Surreal it certainly was. Still, reality has a habit of reminding us that we live in it, and as we chatted away and dipped our morangos in bubbly, we realised we should move on.
Luis presented us with a choice: visiting Copacobana and Ipanema from the sea-side, or visiting Niteroi, a city just across the bay from Rio. We chose to see Rio’s most famous beaches from a different angle, and so we weighed anchor and headed back onto the choppy waters of the entrance of the bay, and around the spit towards Copacobana.
We didn’t stay long, but a look at just how long the beach was, was an awesome experience in itself. While I’ve walked along parts of Copacobana, you truly don’t get a sense of just how magnificent the beach is, until you see it from a distance. You have to remove yourself from it to truly appreciate it - something I can now say from excellent experience.
Because we spent so little time in Copa, and didn’t go down to Ipanema at all, we had the chance to go to Niteroi as well. I’d never been to that side of the bay before, and I only know a tiny bit about it. Luis kindly explained some of the history as we entered their sheltered bay, as well as pointing out landmarks like the famous church on the hill, the museum of modern art (that looks like something out of Star Trek decided to settle down on the coast of Brazil), and the other fort.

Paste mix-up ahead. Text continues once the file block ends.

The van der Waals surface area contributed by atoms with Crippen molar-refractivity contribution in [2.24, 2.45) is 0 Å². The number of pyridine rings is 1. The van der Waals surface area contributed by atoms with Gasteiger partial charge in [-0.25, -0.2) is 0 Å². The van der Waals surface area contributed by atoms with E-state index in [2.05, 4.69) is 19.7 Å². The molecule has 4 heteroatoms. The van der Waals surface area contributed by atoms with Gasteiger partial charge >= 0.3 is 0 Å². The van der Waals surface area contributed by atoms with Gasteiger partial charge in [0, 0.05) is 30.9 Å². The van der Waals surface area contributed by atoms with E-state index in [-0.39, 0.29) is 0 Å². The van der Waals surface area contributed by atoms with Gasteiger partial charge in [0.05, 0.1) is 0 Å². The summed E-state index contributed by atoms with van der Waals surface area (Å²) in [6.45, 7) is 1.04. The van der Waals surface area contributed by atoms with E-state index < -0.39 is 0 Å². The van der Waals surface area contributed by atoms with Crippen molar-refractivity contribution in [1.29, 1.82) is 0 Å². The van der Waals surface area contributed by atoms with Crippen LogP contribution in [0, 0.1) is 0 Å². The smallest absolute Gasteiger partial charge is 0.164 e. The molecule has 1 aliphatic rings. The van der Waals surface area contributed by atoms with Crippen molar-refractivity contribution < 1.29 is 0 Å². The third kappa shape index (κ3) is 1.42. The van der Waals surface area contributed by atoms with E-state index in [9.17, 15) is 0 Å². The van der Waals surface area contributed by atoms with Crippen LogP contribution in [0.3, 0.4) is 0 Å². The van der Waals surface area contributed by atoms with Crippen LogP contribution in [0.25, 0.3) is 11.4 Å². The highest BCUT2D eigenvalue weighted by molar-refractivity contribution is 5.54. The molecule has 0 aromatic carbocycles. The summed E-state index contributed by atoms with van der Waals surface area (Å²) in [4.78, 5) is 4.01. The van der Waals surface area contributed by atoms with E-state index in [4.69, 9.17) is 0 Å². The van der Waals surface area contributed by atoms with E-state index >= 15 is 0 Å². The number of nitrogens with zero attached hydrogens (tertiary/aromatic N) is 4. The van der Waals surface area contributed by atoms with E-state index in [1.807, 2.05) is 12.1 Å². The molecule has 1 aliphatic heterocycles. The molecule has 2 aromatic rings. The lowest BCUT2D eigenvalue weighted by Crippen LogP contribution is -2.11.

We stopped again in the Niteroi bay, and ate the rest of the strawberries (and probably finished the champagne off, as well). The water was calm there, and by that time the sun had risen high above us. We lounged on the back of the boat, and talked a bit about our histories, our experiences (both in general, and with CDI), and our plans for the future. We heard about the Consultant who had advised governments to do one thing, only to be disillusioned when they turned around and did the opposite. We heard about the rebellious teen who forsook the Oxbridge education to follow a passion and just get away. We heard about plans to change the world, and cynicism at tried-and-failed methods of doing so. Above all, though, we heard that there needed to be more of one thing if the world would truly change - people working together in an intelligent way to affect positive, sustainable, and truly meaningful social change.